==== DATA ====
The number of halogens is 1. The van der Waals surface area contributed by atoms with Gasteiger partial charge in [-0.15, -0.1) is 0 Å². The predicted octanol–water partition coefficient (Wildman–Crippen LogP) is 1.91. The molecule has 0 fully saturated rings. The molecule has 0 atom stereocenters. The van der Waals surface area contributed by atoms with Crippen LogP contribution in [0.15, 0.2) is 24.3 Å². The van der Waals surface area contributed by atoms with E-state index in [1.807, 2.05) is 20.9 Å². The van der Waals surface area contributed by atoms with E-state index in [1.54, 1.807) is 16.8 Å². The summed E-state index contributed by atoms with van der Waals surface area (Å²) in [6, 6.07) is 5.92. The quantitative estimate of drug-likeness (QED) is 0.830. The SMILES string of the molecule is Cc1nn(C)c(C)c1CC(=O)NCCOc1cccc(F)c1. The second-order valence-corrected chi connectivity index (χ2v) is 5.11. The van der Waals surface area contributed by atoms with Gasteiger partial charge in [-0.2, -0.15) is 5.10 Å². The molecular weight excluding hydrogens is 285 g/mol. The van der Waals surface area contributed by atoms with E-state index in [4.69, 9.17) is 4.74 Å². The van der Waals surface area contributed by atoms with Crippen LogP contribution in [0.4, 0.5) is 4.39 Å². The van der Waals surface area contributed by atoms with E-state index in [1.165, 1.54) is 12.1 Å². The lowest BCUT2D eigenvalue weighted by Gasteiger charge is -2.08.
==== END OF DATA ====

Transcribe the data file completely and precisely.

The number of halogens is 1. The van der Waals surface area contributed by atoms with Gasteiger partial charge in [-0.15, -0.1) is 0 Å². The predicted octanol–water partition coefficient (Wildman–Crippen LogP) is 1.91. The molecule has 0 fully saturated rings. The molecule has 0 atom stereocenters. The van der Waals surface area contributed by atoms with Crippen LogP contribution in [0.15, 0.2) is 24.3 Å². The van der Waals surface area contributed by atoms with E-state index in [1.807, 2.05) is 20.9 Å². The van der Waals surface area contributed by atoms with E-state index in [1.54, 1.807) is 16.8 Å². The summed E-state index contributed by atoms with van der Waals surface area (Å²) in [6, 6.07) is 5.92. The quantitative estimate of drug-likeness (QED) is 0.830. The SMILES string of the molecule is Cc1nn(C)c(C)c1CC(=O)NCCOc1cccc(F)c1. The second-order valence-corrected chi connectivity index (χ2v) is 5.11. The van der Waals surface area contributed by atoms with Gasteiger partial charge in [-0.2, -0.15) is 5.10 Å². The molecular weight excluding hydrogens is 285 g/mol. The van der Waals surface area contributed by atoms with E-state index in [4.69, 9.17) is 4.74 Å². The van der Waals surface area contributed by atoms with Crippen LogP contribution in [0.4, 0.5) is 4.39 Å². The van der Waals surface area contributed by atoms with E-state index in [1.165, 1.54) is 12.1 Å². The lowest BCUT2D eigenvalue weighted by Gasteiger charge is -2.08.